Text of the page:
Meredith: " Ruth is a quadriplegic. I am her personal aide. We want to see Million Dollar Baby."
Ruth: "Million Dollar Baby is up for an Academy Award in seven categories. It's about a female boxer who is coached by a curmudgeonly, old Catholic played by Clint Eastwood. Ultimately, the young boxer, played by Hilary Swank, sustains a severe spinal cord injury that leaves her paralyzed and on a ventilator. She asks her coach to help end her life. Eastwood's character, Frankie, finally agrees to do so after visiting his priest and searching his soul.
As I sat in my wheelchair watching the movie, I found myself thinking about how I felt after becoming a quadriplegic. Did I think about assisted suicide? Did I think my life was over?
The answer to both questions is yes. " (snip)
Ruth: "As a Catholic, I've had my own struggle with the right to die. I knew that taking my own life would be considered a sin. But, I also believed that the God who gives us life, takes that life from us at the right time. The good Sisters of St. Joseph taught me that life is a sacred gift. Stewardship of my physical body during this earthly life does not include subjectively deciding under what circumstances I will usurp God's will. " (snip)
Meredith: "For the purposes of critiquing Million Dollar Baby, I think we should sit separately." Ruth is okay with that. "I'll shout when I want M&Ms," she says.
We banter about how we might exit the theater afterwards. "I could wail about wanting to die," says Ruth. "I could audibly mumble, 'just wait until we get home,'" I reply. We crack up laughing. Laughter is good medicine that doesn't require an elaborate, convoluted form of administration. We're not opposed to weeping, which I maintain makes for a great complexion. Mostly, we laugh because we can't afford the energy-leeching luxury of anything else. (snip) Neither of us is laughing by the end of this movie. Grabbing our coats, I'm up and out of my seat as the credits begin to roll. I plunk myself down in the only seat left in an otherwise empty row reserved for wheelchairs and turn to Ruth.
She says it first and we immediately start tripping over each other's sentences: "Like that bedsore would've become gangrene without anyone noticing." "How come that swanky rehab didn't send in a team of psychiatrists and social workers?" "Did you catch how they draped a cross over her ventilator?" (snip)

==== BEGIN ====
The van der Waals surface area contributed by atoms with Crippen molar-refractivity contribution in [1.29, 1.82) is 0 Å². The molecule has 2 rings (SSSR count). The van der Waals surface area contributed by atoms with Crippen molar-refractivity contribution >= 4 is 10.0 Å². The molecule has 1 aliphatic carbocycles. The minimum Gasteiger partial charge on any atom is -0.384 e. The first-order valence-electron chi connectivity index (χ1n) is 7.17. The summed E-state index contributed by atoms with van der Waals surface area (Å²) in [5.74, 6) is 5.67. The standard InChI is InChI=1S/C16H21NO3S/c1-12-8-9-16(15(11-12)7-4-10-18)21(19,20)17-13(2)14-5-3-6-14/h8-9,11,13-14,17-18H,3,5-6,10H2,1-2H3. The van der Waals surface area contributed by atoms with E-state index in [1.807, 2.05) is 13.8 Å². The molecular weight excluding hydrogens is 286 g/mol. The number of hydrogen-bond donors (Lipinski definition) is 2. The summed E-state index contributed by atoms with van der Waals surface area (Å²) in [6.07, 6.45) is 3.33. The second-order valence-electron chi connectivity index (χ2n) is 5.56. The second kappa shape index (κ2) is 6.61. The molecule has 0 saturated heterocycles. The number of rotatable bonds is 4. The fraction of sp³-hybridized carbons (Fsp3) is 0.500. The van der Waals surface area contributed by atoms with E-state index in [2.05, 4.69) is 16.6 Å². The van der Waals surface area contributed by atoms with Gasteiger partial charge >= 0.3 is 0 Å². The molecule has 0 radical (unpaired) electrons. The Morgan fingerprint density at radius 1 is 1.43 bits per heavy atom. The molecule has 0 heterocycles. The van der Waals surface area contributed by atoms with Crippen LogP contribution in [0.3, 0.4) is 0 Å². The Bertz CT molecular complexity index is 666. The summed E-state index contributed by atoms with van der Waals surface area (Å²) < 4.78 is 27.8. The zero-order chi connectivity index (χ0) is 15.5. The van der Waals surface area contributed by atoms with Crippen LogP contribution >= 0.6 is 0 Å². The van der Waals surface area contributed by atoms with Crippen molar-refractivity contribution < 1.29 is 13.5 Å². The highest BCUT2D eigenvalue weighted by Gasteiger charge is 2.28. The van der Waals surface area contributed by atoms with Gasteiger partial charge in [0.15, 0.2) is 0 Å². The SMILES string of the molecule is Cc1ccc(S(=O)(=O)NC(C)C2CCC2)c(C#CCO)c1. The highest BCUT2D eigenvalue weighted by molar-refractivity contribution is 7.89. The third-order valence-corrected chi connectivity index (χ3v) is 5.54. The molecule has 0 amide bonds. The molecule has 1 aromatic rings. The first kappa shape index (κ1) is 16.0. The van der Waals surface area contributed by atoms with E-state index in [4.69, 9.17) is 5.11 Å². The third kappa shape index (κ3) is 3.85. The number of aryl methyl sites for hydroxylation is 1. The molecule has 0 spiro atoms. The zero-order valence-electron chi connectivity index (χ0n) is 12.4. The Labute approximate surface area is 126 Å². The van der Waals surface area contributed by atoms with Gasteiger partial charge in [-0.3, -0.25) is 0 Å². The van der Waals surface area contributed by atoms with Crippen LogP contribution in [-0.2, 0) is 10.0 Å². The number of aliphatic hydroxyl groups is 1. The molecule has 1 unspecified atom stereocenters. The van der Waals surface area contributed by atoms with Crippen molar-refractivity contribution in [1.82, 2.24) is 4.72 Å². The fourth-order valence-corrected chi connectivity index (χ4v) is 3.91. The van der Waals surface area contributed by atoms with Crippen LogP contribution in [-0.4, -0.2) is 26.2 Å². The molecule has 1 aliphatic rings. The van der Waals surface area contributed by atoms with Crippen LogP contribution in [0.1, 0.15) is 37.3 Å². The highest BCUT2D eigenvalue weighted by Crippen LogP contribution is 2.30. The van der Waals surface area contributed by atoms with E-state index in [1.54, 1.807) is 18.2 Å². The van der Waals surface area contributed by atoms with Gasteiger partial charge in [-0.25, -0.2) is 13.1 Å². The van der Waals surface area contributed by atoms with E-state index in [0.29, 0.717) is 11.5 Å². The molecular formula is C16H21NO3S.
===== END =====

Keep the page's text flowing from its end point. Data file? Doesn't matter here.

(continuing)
I don't want people to boycott this film. I want them to see it even thoughand perhaps becausethey know the ending. And then, I want them to get angry, not at God, but about flaws in the structural apparatus of faith (i.e., religion) that would make assisted suicide seem an appropriate response instead of becoming a living witness to suffering. I want viewers to wonder why the character of Maggie Fitzgerald has the determination to become a prize fighter but not enough spiritual strength to manage life as a quadriplegic (emphasis mine,snip)
Ruth: It took nearly a decade for me to arrive at a place of acceptance. I've chosen life, believing that it's not my place to decide to die because life is too difficult, inconvenient, or no longer to my liking. Some may feel the choice to commit suicide is a form of ultimate freedom. What I know is that by surrendering my option to play God, I've lived long enough to learn that a life of dignity, usefulness, and hope is possible for a quadriplegic. If only the character in Million Dollar Baby could've stayed in the ring of life long enough to discover this for herself.
That is almost the entire article. Again: "I want viewers to wonder why the character of Maggie Fitzgerald has the determination to become a prize fighter but not enough spiritual strength to manage life as a quadriplegic." Why indeed? This film, ostensibly about courage and determination is easily upstaged by two real human beings, one of whom, in the same circumstances as Maggie Fitzgerald, chose not the easy exit of the quitter, but perseverance. Which of the two more deserves our admiration?
Addendum: These few lines from Yeats' poem, Lapis Lazuli illuminate the scene.
All perform their tragic play,
There struts Hamlet, there is Lear,
That's Ophelia, that Cordelia;
Yet they, should the last scene be there,
The great stage curtain about to drop,
If worthy their prominent part in the play,
Do not break up their lines to weep.